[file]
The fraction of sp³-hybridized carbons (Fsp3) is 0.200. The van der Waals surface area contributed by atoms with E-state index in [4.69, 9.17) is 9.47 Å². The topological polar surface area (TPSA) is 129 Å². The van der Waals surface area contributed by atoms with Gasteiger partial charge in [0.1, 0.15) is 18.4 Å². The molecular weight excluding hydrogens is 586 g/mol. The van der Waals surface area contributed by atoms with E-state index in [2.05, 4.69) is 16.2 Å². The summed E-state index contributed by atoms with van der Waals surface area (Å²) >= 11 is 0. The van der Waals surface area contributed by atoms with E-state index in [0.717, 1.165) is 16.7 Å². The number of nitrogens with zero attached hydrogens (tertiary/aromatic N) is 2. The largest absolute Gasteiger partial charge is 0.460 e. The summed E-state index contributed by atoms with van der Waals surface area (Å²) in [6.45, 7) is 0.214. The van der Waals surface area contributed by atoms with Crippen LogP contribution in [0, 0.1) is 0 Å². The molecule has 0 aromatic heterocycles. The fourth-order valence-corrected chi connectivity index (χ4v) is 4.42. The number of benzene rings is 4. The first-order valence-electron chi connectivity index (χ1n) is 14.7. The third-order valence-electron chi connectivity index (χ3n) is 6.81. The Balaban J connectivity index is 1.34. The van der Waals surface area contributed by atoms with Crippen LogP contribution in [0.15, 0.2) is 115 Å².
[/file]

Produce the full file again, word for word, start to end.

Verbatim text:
The fraction of sp³-hybridized carbons (Fsp3) is 0.200. The van der Waals surface area contributed by atoms with E-state index in [4.69, 9.17) is 9.47 Å². The topological polar surface area (TPSA) is 129 Å². The van der Waals surface area contributed by atoms with Gasteiger partial charge in [0.1, 0.15) is 18.4 Å². The molecular weight excluding hydrogens is 586 g/mol. The van der Waals surface area contributed by atoms with E-state index in [2.05, 4.69) is 16.2 Å². The summed E-state index contributed by atoms with van der Waals surface area (Å²) >= 11 is 0. The van der Waals surface area contributed by atoms with E-state index in [0.717, 1.165) is 16.7 Å². The number of nitrogens with zero attached hydrogens (tertiary/aromatic N) is 2. The largest absolute Gasteiger partial charge is 0.460 e. The summed E-state index contributed by atoms with van der Waals surface area (Å²) in [6.45, 7) is 0.214. The van der Waals surface area contributed by atoms with Crippen LogP contribution in [0, 0.1) is 0 Å². The molecule has 0 aromatic heterocycles. The fourth-order valence-corrected chi connectivity index (χ4v) is 4.42. The number of benzene rings is 4. The first-order valence-electron chi connectivity index (χ1n) is 14.7. The third-order valence-electron chi connectivity index (χ3n) is 6.81. The Balaban J connectivity index is 1.34. The van der Waals surface area contributed by atoms with Crippen LogP contribution in [0.15, 0.2) is 115 Å².